Markus is a Kuwait-based birder who drove me first to Al Braq. This is an oasis in the west of the country close to the Saudi border.
The surrounding countryside is arid and almost completely barren. We couldn't certainly say we saw any thing other that desert wheatear and house sparrow.
That is even more reason the oasis itself is a magnet for birds. It is privately owned and has been landscaped into a reedy pool, woodland, an array of horticultural plots and some cattle sheds. Each component area has its own bird life.
We spent much of our time near the horticultural plots and for good reason. The highlight there was a grey-necked bunting which was associating with a group of eight corn bunting. Markus has some record shots but I sadly don't. It took us some time to identify it but I noticed on the ebird database that it had been seen the day before there by another observer. This species migrates from south east Turkey to India and back so it is a little surprising it is still a vagrant in Kuwait. The bird was also incredibly early for spring migration unless it decides to stay a while.
Also at the plots was a single brambling which has been around for much of the winter. This was one of several birds seen at the farm which are from the north and very rarely seen in other parts of the Gulf.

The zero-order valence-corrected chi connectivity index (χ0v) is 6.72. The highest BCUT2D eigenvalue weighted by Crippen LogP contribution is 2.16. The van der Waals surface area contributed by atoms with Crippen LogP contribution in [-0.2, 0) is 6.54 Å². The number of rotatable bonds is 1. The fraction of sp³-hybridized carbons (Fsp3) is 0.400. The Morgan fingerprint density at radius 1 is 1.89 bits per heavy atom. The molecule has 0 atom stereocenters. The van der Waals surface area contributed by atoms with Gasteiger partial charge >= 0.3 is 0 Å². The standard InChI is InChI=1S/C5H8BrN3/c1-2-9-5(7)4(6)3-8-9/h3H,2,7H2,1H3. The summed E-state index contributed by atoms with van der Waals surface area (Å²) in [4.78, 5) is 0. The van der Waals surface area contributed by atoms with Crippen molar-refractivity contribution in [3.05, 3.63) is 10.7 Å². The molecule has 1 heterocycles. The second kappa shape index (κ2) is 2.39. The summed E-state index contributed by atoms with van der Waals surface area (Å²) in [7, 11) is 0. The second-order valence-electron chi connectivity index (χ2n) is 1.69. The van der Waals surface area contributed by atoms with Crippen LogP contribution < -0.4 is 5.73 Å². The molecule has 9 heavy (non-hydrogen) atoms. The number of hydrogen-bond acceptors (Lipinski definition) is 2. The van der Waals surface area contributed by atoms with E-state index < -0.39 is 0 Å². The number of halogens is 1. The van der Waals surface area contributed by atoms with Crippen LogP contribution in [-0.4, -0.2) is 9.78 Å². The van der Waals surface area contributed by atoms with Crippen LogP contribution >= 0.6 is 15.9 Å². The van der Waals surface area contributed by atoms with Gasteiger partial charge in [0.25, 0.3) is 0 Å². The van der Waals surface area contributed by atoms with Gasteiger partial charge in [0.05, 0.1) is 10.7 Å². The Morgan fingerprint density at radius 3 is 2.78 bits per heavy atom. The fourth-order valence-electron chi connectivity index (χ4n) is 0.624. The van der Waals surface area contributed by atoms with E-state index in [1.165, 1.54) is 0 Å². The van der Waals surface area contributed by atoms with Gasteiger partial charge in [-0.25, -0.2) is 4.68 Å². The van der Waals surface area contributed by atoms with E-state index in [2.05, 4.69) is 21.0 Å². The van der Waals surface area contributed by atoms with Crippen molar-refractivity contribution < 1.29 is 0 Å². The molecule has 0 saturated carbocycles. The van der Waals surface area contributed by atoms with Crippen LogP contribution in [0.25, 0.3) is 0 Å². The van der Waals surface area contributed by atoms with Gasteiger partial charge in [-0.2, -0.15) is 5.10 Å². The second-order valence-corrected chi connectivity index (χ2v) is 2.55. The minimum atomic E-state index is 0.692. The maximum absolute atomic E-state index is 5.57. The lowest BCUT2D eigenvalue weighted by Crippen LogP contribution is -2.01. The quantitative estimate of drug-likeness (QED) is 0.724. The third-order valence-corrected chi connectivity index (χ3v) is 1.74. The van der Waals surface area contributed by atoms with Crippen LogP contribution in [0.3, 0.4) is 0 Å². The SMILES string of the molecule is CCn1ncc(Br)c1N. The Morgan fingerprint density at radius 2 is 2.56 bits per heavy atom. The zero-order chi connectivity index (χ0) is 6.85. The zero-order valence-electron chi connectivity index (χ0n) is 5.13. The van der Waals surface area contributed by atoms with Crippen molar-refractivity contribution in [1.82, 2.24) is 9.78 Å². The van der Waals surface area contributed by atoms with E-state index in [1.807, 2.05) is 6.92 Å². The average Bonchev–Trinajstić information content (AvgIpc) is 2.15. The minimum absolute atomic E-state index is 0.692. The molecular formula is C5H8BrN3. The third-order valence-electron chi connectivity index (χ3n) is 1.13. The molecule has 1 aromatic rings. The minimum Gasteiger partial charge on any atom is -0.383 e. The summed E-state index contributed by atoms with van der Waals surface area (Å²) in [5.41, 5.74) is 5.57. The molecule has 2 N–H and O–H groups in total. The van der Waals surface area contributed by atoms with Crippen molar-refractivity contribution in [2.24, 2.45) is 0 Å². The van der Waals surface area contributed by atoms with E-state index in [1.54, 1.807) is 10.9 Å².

A European stonechat was observed in one of the fallow plots.
Another sign of early migration was a common redstart. A black redstart was also seen near the cow sheds.
I saw two types of pipit in the plots. There were both tree pipit and water pipit.
Crested lark was pretty much expected at a location like this and it obliged.
Hoopoe were seen in the plots and on the edges of the woodland.
I think all parts of the gulf which aren't desert have white wagtail at the moment.
There was no sign of Spanish sparrow but house sparrow were in evidence near the workers accommodation and the cattle sheds.
The pool was not so productive on the day except for chiffchaff there and in the surrounding trees. These trees were the only place we had white-eared bulbul at the oasis.
The woods were very interesting though.
My one disappointment there was a sparrowhawk which flew off into the middle distance as we arrived.
Otherwise the woods housed several species of northern winterers which are often difficult to see elsewhere. There were at least two mistle thrush, a song thrush and a male blackbird.
two mistle thrush
There was also a European robin.
Given the farm is so close to the Saudi border it must give an indication of species that can be found in far northern Saudi Arabia in winter. I saw four birds in Al Braq not on my Saudi list.
As the birding was so good we stayed well in the afternoon before moving on. Our second stop was Jahra pools which also proved to be fascinating. I will blog about that next.